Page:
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Scientists Discuss Methods for Fuel Delivery in Compression Ignition Engines

Writing in the journal Energies, scientists from the University of Kansas in the USA have investigated fuel injection strategies for improved compression ignition engines.

Study: Multiple Fuel Injection Strategies for Compression Ignition Engines. Image Credit: NONGASIMO/Shutterstock.com

Compression Injection Engines

Compression injection engines are widely used in the vehicle industry to deliver the necessary power for transportation. In these engines, fuel is directly injected into the cylinders which then auto-ignite.

Diesel and biodiesel mixtures, which are used in these engines, are non-volatile and viscous, which results in a heterogenous fuel/air mixture within the cylinders. Another key issue with these engine variants is the emission of harmful gases.

Conventional compression injection engines can suffer from performance issues as well, and early variants which used mechanical pump-line-nozzle systems have problems with reducing stratification. Consequently, the pressure was limited to between 200 and 300 bar. Advances were made using piezoelectric fuel injectors, increasing pressures in injection systems to a maximum of 2500 bar.

Improvements in compression injection engines enhanced the homogeneity of fuel mixtures, thereby reducing emissions and stratification. Moreover, multiple fuel injection events were enabled, more power was generated, and fuel consumption was lower.

Multiple Fuel Injection and Emissions

Whilst multiple fuel injection events improve the efficiency of compression injection engines, the main motivation in this research area is to reduce the amount of harmful emissions.

Exhaust emissions include carbon monoxide (CO,) hydrocarbons, NOx, and particulate matter (PM.) These harmful gases drive climate change, cause pollution, and can severely impact the health of urban populations.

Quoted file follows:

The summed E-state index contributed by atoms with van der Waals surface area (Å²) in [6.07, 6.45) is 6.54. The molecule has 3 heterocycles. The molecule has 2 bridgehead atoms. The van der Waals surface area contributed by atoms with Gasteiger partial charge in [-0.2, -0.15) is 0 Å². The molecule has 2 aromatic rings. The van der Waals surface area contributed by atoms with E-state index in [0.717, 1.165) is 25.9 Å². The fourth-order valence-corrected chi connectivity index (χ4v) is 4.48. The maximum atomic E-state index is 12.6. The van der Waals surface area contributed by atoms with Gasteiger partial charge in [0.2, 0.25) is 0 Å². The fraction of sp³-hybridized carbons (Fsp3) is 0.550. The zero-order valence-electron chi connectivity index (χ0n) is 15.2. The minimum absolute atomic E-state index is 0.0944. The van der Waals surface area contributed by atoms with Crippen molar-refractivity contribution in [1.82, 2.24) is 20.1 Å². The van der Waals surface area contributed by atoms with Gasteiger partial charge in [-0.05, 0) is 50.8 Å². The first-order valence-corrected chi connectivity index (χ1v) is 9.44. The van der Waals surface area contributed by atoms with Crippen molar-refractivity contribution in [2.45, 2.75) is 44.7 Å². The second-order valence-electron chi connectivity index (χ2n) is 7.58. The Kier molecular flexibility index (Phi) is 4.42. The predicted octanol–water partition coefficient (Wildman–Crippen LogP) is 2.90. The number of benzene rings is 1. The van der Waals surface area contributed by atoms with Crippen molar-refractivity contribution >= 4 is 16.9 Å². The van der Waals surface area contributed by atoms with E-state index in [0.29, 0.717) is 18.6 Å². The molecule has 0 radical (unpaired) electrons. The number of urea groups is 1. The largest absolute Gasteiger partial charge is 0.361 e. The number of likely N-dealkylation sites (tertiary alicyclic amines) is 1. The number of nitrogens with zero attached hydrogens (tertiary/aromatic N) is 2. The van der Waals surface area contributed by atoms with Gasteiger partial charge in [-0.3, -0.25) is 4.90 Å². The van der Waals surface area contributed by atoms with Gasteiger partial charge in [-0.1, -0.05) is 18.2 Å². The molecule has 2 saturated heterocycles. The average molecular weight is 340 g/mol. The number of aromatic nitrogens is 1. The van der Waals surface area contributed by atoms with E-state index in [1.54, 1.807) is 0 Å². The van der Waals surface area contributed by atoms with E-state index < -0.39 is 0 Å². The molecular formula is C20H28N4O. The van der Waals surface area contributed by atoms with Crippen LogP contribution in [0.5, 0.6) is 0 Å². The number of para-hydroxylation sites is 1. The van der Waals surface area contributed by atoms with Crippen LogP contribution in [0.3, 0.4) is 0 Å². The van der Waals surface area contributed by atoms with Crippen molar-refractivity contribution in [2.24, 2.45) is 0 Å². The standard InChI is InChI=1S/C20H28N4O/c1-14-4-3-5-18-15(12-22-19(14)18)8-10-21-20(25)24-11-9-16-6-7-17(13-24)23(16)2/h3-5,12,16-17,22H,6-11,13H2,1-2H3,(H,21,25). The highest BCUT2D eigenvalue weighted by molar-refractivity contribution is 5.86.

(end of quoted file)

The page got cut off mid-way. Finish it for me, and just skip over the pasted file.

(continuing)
Hydrocarbons and CO are products of incomplete combustion due to heterogenous fuel/air mixtures and low combustion temperature and can be emitted during cold start events. NOx forms at high temperatures in the presence of excess air. PM, which includes soot, is the result of incomplete combustion and the presence of small, partially combusted particles.

Understanding how these pollutants form is crucial for the design of efficient multiple injection systems to mitigate their formation and the harmful effects of vehicle emissions. Reducing both PM and NOx simultaneously is problematic, however. For instance, reducing combustion temperature reduces NOX but increases PM emissions and vice versa.

Types of Multiple Fuel Injection Strategy

In a multiple fuel injection approach, as the name suggests, multiple fuel injections are performed per engine cycle to improve the efficiency of engines and reduce emissions. In the current literature, there is no standardized language to describe these events.

Three methods are employed in multiple fuel injections: pilot injection schemes, split injection, and low-temperature combustion. Research has been conducted into early and post-injection strategies. Pilot injection schemes, for instance, can simultaneously reduce smoke and NOx under consistent fuel consumption conditions. Research has advanced significantly over the past few decades.